All ETDs from UAB

Advisory Committee Chair

Stephen A Watts

Advisory Committee Members

Louis D'Abramo

Addison Lawrence

James B McClintock

Timothy Nagy

Document Type


Date of Award


Degree Name by School

Doctor of Philosophy (PhD) College of Arts and Sciences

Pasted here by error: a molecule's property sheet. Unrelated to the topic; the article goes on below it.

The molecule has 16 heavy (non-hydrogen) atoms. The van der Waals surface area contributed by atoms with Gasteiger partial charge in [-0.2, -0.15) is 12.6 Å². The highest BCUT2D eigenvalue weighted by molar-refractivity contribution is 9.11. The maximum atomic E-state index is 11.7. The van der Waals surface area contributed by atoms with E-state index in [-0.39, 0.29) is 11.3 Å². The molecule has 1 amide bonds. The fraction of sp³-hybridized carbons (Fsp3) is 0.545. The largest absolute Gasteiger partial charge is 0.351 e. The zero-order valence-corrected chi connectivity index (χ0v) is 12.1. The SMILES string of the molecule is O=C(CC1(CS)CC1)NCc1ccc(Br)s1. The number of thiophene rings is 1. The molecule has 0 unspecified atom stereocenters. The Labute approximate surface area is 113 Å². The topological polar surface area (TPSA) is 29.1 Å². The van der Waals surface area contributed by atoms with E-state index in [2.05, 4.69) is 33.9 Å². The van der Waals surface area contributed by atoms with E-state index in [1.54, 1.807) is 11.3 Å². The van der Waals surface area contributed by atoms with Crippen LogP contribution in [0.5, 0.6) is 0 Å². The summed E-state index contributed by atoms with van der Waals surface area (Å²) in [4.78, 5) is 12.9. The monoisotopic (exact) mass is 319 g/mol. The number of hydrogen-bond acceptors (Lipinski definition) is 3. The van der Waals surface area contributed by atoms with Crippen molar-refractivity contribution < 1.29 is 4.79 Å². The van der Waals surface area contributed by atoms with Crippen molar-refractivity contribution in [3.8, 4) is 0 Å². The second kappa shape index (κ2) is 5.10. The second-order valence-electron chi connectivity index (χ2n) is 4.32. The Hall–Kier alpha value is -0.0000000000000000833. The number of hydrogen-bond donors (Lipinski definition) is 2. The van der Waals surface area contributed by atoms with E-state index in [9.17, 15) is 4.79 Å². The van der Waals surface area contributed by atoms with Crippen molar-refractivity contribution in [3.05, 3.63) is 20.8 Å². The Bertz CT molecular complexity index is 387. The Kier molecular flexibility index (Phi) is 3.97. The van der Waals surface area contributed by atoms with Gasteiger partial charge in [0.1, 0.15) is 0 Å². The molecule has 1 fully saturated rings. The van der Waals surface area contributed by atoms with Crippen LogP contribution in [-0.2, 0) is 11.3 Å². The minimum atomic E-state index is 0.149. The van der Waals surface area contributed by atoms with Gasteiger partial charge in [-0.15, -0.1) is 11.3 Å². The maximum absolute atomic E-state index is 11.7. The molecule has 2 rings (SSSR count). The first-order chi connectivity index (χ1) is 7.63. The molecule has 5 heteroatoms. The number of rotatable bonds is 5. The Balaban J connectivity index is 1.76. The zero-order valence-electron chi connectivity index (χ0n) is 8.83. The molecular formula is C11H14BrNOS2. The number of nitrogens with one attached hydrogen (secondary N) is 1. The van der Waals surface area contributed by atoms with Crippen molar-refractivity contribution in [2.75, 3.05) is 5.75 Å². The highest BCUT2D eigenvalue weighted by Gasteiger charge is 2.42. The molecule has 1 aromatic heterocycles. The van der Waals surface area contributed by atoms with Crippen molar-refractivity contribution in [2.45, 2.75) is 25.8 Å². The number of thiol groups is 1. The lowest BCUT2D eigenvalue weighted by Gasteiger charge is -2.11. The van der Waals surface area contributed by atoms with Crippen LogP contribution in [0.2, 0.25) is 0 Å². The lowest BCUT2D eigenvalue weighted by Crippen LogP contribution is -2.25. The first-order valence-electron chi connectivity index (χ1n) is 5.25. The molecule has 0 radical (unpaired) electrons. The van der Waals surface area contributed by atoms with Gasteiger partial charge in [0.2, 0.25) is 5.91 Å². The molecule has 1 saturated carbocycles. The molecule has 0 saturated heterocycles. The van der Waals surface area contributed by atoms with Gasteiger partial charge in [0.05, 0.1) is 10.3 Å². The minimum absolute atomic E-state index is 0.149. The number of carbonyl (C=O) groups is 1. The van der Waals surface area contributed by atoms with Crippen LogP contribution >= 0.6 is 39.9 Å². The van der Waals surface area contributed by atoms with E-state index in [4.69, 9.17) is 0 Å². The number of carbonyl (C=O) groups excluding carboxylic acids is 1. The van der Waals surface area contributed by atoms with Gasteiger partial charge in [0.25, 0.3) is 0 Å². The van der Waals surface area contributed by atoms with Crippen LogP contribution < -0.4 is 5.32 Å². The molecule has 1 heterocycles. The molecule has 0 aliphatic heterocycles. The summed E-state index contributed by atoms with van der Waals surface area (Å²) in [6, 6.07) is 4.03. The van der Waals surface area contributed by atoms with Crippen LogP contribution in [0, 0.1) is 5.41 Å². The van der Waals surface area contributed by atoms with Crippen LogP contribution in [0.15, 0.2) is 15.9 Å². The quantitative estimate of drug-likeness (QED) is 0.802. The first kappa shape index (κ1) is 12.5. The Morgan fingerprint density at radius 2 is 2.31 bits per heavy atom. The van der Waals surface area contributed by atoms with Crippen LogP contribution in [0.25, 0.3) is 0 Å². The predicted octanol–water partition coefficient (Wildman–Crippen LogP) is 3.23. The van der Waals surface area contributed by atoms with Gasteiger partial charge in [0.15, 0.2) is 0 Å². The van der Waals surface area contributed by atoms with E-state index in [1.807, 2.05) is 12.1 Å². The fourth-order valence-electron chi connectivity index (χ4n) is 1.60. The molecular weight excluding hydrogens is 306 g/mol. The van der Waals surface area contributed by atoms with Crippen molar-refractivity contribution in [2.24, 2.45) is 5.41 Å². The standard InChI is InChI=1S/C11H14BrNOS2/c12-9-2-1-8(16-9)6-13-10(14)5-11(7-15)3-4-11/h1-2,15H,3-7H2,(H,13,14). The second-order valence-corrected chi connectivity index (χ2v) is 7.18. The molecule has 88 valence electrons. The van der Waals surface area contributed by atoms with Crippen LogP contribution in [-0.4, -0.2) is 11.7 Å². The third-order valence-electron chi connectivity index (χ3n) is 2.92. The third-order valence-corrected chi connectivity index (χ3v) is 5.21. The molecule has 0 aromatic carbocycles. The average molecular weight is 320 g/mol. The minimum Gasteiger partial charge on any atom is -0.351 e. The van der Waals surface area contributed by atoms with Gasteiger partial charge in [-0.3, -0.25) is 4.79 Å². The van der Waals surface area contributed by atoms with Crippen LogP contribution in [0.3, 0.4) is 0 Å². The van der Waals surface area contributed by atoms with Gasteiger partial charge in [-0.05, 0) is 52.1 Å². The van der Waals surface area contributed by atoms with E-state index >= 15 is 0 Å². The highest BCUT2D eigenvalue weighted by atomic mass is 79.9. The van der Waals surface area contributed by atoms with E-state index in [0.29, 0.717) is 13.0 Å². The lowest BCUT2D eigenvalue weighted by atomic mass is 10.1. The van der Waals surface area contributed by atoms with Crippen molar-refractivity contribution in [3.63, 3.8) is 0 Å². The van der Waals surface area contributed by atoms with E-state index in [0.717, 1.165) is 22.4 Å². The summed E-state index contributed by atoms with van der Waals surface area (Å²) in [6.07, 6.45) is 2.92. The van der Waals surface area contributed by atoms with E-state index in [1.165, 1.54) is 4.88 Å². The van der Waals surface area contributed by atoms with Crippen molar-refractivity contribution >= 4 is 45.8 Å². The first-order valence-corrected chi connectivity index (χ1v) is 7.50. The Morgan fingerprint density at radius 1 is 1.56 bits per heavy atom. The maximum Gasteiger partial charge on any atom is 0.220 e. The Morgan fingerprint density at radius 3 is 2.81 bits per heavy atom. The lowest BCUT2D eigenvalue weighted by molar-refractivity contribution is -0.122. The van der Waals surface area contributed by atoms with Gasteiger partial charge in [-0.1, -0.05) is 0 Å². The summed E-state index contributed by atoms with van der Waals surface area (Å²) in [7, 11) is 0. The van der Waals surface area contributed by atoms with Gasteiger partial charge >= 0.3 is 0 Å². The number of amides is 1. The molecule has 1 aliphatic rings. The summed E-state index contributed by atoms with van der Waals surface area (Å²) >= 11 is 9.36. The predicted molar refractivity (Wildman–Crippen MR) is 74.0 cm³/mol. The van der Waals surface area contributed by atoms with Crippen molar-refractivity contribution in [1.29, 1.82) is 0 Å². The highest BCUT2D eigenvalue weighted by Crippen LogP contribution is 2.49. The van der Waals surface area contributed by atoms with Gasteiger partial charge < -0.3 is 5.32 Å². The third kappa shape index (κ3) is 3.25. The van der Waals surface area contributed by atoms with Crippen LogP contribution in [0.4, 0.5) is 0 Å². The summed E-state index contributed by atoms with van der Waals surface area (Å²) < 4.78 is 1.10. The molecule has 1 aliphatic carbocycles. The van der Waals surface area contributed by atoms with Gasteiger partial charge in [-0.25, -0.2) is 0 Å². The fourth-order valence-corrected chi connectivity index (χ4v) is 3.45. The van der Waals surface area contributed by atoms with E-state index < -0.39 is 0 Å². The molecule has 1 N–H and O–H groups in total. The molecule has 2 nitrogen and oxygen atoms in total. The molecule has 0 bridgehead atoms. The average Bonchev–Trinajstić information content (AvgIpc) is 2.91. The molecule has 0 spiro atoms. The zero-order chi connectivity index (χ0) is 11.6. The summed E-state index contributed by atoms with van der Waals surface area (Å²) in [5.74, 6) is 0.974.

Sea urchin fisheries are declining across the world, and sea urchin aquaculture will be an important alternative to wild-caught fisheries. A significant aspect of a successful sea urchin culture operation is the formulation of nutritionally-complete diets with the potential to support optimal growth and health to sea urchins at different life stages. Due to the ecological variety of sea urchin species, the inclusion level and source of the various macronutrients and micronutrients needed for a complete diet must be carefully considered for each sea urchin species. Lytechinus variegatus is an echinoid species commonly found in the northern Gulf of Mexico, and it is often used for biomedical and ecotoxicological research. Whereas dietary protein requirements for L. variegatus have been evaluated in numerous studies, the quantity and quality of dietary lipids needed to ensure provision of energy for protein sparing and essential fatty acids are not known. Increasing costs and perceived decrease in availability of historical dietary lipid sources, such as fish oil, have led researchers to consider plant oil alternatives for formulated diets, but their effectiveness supporting growth many species, including L. variegatus, is not known. Dietary lipids from phospholipids, cholesterol, menhaden oil, or soybean oil were evaluated for juvenile, small adult, and adult L. variegatus using semi-purified and purified diets. Total dietary lipid levels ranging from 5.6 to 9.0% supported the best growth for all life stages studied, and high total lipid levels (>11%) or diets containing soy oil reduced growth for all life stages evaluated. Low lipid levels (ca. 5.6%) supported best growth for juveniles. Levels of dietary cholesterol evaluated did not affect growth in small adults. High dietary lipid levels resulted in higher lipid levels in the gut tissue than those found in wild population, suggesting a pathological response. The purified diet containing a combination of low levels of menhaden oil and soybean oil supported 65% of the weight gain of that for individuals fed a semi-purified diet and may be considered for future nutritional evaluation for sea urchin diets.



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